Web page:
Shoki Ramen House, a popular midtown spot the size of a sardine can. Almost elbow to elbow, we sat contemplating the menu that invited us to either pick one of the classic options or customize our own ramen if we dared. Nope, I didn't take the creative route, but I did try something new: Kuroguma Tan Tan Men.
Packed with grounded black sesame seeds, the Kuroguma broth was dark, thick, earthy, and somewhat Halloweenish like something from a witch's cauldron. Tender bamboo shoots and al dente noodles swam together harmoniously. Grass-fed minced beef added subtle richness as it integrated with the broth. And fresh spinach was a jazzy decoration, much needed in this drab dish. I ordered "extra spicy" but got what I'd call "mild." No biggie, though. There was a jar of chili paste on the table, and I was gratefully eager to use it. Two spoonfuls--perfect!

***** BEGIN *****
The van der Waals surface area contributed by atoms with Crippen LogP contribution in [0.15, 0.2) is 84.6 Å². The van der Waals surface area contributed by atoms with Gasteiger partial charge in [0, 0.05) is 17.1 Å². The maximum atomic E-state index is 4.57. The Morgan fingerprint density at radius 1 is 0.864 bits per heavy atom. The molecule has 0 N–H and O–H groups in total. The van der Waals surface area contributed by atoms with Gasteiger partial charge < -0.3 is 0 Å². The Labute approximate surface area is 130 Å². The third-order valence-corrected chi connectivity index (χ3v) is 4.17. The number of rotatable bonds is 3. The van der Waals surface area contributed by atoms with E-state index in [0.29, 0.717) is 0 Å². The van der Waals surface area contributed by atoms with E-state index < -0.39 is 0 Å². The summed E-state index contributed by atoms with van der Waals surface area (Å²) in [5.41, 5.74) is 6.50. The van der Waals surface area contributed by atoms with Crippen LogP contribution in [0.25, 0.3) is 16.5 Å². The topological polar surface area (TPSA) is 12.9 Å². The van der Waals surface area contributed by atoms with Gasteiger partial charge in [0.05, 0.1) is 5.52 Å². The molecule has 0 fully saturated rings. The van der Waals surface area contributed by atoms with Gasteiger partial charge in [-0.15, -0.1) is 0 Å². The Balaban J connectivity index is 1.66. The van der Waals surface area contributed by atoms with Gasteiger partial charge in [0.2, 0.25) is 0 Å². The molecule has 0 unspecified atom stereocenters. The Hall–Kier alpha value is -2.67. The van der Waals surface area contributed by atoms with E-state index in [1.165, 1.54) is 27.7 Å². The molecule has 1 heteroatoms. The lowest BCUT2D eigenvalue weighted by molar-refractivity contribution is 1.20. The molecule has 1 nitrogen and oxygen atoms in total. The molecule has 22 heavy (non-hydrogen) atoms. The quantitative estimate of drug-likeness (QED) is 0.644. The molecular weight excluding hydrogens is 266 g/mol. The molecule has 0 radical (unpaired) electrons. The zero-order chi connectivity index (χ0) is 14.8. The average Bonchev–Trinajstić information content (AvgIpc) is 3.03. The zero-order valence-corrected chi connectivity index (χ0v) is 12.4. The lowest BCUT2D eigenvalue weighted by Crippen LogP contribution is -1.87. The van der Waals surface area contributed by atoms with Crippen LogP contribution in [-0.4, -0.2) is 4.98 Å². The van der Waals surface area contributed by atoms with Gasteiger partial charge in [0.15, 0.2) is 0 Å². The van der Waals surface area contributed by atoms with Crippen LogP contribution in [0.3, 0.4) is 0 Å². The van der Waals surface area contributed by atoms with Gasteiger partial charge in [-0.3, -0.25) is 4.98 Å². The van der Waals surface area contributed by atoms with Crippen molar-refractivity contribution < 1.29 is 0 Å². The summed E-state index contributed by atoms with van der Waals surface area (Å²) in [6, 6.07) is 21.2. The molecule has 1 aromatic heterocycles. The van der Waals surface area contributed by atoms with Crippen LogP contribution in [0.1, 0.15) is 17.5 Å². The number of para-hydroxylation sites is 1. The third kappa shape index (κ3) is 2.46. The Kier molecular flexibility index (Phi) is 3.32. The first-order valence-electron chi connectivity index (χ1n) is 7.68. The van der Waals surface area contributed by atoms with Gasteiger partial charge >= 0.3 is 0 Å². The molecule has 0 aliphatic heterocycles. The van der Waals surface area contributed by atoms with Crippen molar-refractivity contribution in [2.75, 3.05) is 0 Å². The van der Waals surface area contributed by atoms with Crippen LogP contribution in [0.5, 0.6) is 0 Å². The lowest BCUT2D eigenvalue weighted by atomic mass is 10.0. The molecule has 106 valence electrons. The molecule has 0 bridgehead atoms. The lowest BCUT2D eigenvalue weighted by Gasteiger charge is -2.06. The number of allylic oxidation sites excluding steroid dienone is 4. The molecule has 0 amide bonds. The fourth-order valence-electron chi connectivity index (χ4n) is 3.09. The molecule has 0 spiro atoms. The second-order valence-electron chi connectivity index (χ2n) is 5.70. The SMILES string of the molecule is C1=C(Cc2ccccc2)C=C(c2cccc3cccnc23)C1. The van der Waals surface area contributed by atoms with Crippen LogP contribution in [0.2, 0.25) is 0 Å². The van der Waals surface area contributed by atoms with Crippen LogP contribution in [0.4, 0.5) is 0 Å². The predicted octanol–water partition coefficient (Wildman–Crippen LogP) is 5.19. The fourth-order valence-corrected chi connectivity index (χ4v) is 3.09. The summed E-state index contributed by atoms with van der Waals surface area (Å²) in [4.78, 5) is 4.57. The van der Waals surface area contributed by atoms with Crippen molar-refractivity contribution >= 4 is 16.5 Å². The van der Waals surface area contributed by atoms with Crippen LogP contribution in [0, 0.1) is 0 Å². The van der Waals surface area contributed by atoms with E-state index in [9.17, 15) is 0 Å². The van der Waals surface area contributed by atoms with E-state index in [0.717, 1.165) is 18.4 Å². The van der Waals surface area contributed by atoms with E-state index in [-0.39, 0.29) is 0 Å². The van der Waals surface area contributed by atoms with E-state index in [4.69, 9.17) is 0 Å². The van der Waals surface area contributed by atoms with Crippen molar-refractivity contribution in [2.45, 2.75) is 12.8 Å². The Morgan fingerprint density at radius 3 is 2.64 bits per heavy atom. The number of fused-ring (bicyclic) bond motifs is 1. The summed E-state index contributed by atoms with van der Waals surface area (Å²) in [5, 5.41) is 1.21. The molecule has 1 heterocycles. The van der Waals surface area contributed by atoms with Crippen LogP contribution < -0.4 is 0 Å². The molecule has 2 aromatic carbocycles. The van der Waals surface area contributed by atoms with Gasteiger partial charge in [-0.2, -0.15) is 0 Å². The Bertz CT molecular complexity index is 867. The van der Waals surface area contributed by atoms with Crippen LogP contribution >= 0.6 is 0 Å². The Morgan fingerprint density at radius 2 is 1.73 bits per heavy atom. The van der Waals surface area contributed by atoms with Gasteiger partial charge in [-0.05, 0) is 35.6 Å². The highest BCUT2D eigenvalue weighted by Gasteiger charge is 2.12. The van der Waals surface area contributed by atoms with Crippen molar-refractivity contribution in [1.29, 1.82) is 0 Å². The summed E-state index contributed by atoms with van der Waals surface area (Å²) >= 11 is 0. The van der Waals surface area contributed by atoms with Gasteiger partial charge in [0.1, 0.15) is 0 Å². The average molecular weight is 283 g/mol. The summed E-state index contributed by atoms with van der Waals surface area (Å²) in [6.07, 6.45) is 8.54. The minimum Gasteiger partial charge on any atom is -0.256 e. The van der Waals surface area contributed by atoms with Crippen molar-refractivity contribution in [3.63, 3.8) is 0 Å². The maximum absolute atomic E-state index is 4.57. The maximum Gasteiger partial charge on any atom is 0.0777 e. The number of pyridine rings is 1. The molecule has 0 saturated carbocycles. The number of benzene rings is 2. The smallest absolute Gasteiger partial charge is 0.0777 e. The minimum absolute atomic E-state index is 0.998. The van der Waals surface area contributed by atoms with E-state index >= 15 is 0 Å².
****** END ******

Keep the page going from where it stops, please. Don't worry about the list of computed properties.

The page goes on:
Plus, having a full view of the ramen mavens in action was such a privilege. With energetic scrupulosity, they maneuvered multiple saucepans at once, switching from one burner to another, sprinkling this, stirring that, and occasionally yelling "Irasshaimase" to welcome entering customers. And oh how that six-year-old kid at the nearby table so enthusiastically and ineptly handled his chopsticks; he was adorable. As usual, a good bowl of ramen gratified me. But noticing others, both the skillful and the clumsy, made the dining experience even more heartening.